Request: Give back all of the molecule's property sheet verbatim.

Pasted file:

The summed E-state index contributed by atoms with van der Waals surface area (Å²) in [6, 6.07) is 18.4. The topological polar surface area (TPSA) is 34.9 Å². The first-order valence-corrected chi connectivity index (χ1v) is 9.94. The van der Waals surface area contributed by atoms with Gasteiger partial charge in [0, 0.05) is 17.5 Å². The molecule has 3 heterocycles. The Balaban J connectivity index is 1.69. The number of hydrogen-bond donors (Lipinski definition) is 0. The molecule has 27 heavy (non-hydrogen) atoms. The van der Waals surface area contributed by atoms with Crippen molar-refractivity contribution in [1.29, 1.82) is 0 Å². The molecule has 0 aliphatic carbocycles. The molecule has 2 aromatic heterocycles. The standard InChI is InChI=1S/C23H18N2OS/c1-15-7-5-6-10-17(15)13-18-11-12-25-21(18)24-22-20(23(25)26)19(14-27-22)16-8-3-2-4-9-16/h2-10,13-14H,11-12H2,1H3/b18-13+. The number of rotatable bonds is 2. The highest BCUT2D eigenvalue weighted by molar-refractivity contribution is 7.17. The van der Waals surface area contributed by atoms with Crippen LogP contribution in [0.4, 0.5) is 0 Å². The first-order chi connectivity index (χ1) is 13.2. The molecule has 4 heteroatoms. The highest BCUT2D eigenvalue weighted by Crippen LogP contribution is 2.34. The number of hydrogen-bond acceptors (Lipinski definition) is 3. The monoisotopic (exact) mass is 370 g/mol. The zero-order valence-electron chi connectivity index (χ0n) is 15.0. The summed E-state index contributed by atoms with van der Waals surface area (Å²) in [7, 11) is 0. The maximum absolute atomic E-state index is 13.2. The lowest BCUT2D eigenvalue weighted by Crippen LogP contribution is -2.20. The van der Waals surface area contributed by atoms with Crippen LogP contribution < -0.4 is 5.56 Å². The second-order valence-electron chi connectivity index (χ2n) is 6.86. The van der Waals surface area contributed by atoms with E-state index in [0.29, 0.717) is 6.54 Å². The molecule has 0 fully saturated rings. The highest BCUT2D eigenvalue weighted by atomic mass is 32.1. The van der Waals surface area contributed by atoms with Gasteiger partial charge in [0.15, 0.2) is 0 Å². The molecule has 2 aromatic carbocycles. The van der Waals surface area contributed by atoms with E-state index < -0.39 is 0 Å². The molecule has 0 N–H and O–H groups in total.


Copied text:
The summed E-state index contributed by atoms with van der Waals surface area (Å²) in [6, 6.07) is 18.4. The topological polar surface area (TPSA) is 34.9 Å². The first-order valence-corrected chi connectivity index (χ1v) is 9.94. The van der Waals surface area contributed by atoms with Gasteiger partial charge in [0, 0.05) is 17.5 Å². The molecule has 3 heterocycles. The Balaban J connectivity index is 1.69. The number of hydrogen-bond donors (Lipinski definition) is 0. The molecule has 27 heavy (non-hydrogen) atoms. The van der Waals surface area contributed by atoms with Crippen molar-refractivity contribution in [1.29, 1.82) is 0 Å². The molecule has 0 aliphatic carbocycles. The molecule has 2 aromatic heterocycles. The standard InChI is InChI=1S/C23H18N2OS/c1-15-7-5-6-10-17(15)13-18-11-12-25-21(18)24-22-20(23(25)26)19(14-27-22)16-8-3-2-4-9-16/h2-10,13-14H,11-12H2,1H3/b18-13+. The number of rotatable bonds is 2. The highest BCUT2D eigenvalue weighted by molar-refractivity contribution is 7.17. The van der Waals surface area contributed by atoms with Crippen LogP contribution in [0.4, 0.5) is 0 Å². The first-order chi connectivity index (χ1) is 13.2. The molecule has 4 heteroatoms. The highest BCUT2D eigenvalue weighted by Crippen LogP contribution is 2.34. The number of hydrogen-bond acceptors (Lipinski definition) is 3. The monoisotopic (exact) mass is 370 g/mol. The zero-order valence-electron chi connectivity index (χ0n) is 15.0. The summed E-state index contributed by atoms with van der Waals surface area (Å²) in [7, 11) is 0. The maximum absolute atomic E-state index is 13.2. The lowest BCUT2D eigenvalue weighted by Crippen LogP contribution is -2.20. The van der Waals surface area contributed by atoms with Crippen LogP contribution < -0.4 is 5.56 Å². The second-order valence-electron chi connectivity index (χ2n) is 6.86. The van der Waals surface area contributed by atoms with E-state index in [0.29, 0.717) is 6.54 Å². The molecule has 0 fully saturated rings. The highest BCUT2D eigenvalue weighted by atomic mass is 32.1. The van der Waals surface area contributed by atoms with Gasteiger partial charge in [0.15, 0.2) is 0 Å². The molecule has 2 aromatic carbocycles. The van der Waals surface area contributed by atoms with E-state index < -0.39 is 0 Å². The molecule has 0 N–H and O–H groups in total.